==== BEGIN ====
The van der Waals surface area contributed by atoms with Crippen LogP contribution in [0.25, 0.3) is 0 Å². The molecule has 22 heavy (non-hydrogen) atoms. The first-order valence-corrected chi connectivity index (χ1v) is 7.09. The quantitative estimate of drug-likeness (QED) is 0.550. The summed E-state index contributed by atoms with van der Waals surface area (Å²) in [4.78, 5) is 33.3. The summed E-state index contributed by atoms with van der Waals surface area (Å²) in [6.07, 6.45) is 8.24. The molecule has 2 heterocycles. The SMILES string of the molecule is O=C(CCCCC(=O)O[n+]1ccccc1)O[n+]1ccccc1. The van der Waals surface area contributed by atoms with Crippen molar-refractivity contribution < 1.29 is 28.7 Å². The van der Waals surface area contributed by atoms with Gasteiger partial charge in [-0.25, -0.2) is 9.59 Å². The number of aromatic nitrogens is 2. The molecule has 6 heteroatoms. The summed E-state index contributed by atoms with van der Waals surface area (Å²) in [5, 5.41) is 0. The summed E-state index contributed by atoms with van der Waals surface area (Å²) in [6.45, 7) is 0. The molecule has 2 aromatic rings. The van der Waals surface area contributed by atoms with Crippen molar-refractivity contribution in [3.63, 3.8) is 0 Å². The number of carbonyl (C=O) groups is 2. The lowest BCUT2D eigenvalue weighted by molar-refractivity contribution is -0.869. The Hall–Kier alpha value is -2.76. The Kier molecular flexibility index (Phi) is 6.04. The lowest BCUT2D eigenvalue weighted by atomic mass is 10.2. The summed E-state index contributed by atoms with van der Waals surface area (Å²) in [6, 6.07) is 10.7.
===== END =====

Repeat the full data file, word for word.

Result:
The van der Waals surface area contributed by atoms with Crippen LogP contribution in [0.25, 0.3) is 0 Å². The molecule has 22 heavy (non-hydrogen) atoms. The first-order valence-corrected chi connectivity index (χ1v) is 7.09. The quantitative estimate of drug-likeness (QED) is 0.550. The summed E-state index contributed by atoms with van der Waals surface area (Å²) in [4.78, 5) is 33.3. The summed E-state index contributed by atoms with van der Waals surface area (Å²) in [6.07, 6.45) is 8.24. The molecule has 2 heterocycles. The SMILES string of the molecule is O=C(CCCCC(=O)O[n+]1ccccc1)O[n+]1ccccc1. The van der Waals surface area contributed by atoms with Crippen molar-refractivity contribution < 1.29 is 28.7 Å². The van der Waals surface area contributed by atoms with Gasteiger partial charge in [-0.25, -0.2) is 9.59 Å². The number of aromatic nitrogens is 2. The molecule has 6 heteroatoms. The summed E-state index contributed by atoms with van der Waals surface area (Å²) in [5, 5.41) is 0. The summed E-state index contributed by atoms with van der Waals surface area (Å²) in [6.45, 7) is 0. The molecule has 2 aromatic rings. The van der Waals surface area contributed by atoms with Crippen molar-refractivity contribution in [3.63, 3.8) is 0 Å². The number of carbonyl (C=O) groups is 2. The lowest BCUT2D eigenvalue weighted by molar-refractivity contribution is -0.869. The Hall–Kier alpha value is -2.76. The Kier molecular flexibility index (Phi) is 6.04. The lowest BCUT2D eigenvalue weighted by atomic mass is 10.2. The summed E-state index contributed by atoms with van der Waals surface area (Å²) in [6, 6.07) is 10.7.